The recent closing of four major gambling casinos in Atlantic City is a sad story for the gaming industry. It's especially sad because it didn't have to happen.
Other casinos are closing as well in Las Vegas, Gulfport, Tunica and Reno. Casino executives are stunned by this turn of events. They didn't think it could happen. Gambling is such a nationwide -- even worldwide -- passion that they thought the Golden Goose would continue to lay eggs forever.
Now I am a journalist as well as a poker player and gambler. I shoot dice, play the horses, and play in poker tournaments. I have traveled around the United States and Caribbean to play in casinos in many parts of North America. And I can tell you with the utmost assurance those Atlantic City casinos did not have to close.
First, let's face the problem. Donald Trump's Taj Mahal and the three other Atlantic City casinos shut their doors because of a loss of customers and gambling revenue t nearby states like Pennsylvania. Other states like Pennsylvania grew tired of watching all that gambling revenue disappear across state lines, so they decided to do something about it.
They built and expanded their own casinos.
They made their slot machines more generous and added poker rooms and sports betting services.
They upgraded their perks and gave their customers free money to bring them through those swinging doors.
While the Atlantic City casino management was just sitting on their hands and waiting for the customers to come, Pennsylvania and other states went after them. They shared some of their revenues with customers and it paid off.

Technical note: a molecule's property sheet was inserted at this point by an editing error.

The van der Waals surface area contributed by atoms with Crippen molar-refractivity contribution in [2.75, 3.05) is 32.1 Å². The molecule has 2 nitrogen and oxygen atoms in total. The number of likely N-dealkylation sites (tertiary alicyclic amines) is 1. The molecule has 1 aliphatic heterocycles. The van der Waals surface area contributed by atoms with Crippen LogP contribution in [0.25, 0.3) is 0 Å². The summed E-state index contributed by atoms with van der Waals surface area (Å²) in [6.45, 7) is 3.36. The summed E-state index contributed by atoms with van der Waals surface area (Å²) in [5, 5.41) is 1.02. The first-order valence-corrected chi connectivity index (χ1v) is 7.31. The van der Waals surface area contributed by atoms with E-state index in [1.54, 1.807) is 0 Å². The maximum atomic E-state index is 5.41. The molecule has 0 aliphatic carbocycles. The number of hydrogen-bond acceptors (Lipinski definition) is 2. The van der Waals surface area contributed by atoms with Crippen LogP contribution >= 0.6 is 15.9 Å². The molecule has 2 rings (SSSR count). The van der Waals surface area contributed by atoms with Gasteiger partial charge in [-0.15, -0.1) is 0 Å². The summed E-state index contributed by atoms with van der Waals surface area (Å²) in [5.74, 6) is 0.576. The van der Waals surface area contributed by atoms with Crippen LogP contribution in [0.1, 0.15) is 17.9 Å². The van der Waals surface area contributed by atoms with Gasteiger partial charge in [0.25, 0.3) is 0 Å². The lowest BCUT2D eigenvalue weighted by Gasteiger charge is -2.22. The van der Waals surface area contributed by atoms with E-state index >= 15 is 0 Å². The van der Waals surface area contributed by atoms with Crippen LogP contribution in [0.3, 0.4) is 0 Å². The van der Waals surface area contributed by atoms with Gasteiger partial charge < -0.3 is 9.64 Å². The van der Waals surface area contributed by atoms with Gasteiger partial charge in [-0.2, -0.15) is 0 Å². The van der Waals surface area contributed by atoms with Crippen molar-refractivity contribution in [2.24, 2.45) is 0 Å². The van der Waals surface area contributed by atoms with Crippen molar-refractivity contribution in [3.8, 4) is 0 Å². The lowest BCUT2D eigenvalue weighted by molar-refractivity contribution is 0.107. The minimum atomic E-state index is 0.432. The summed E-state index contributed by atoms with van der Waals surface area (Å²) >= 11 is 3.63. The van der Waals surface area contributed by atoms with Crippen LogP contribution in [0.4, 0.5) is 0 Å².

Of course, the unions didn't help the Atlantic City situation. The unions made greedy demands for more benefits when Trump's Taj Mahal was struggling to stay alive. It's little wonder the casino management just threw in the towel and shut its doors. The patient, meaning the casino, was losing blood faster than the emergency room physicians could replace it.
The Atlantic City casinos that shut down could re-open their doors by doing what Downstream Casino in Quapaw, OK. did several years ago: use buses to transport customers from cities within a 100-mile radius of the casino.
While Downstream did not purchase its own buses, it uses the service of bus tour operators in Springfield and Branson, MO. Customers pay around $15 for a round-trip to the casino and get $15 or more back to spend on the slot machines. They even receive a free buffet. It's called something for something.
If the Atlantic City casinos would get together and pool their resources, they could set up a bus line to transport customers from Philadelphia, Newark and as far away as Pittsburgh, offering the same kind of perks to them.
It will take money, but it can be accomplished. Downstream Casino is reaping in the profits because of their bus program. With the high cost of gas and all the traffic on the highways, people simply don't want to drive all that distance. They'd rather leave the driving to someone else.
There are hundreds of communities in New Jersey, Pennsylvania, Ohio and West Virginia where buses could schedule regular pickup points. Once the word gets out and if the prices are right, I guarantee you there will be people there waiting to climb aboard.
At Downstream, the buses travel just under 100 miles from Branson. They stop in Springfield which is 70 miles from Quapaw which lies just 10 miles east of Joplin. The passengers often play Bingo on board and they gamble in the casino for anywhere from six to eight hours before returning home.
In the movie 'Field of Dreams,' one of the characters says, 'Build it and they will come.' Well, Atlantic City built the casinos and for a long while the people came. Now it's time for casino management to get rid of some of their greed and give something back to the public if they want to survive in an ever competitive world.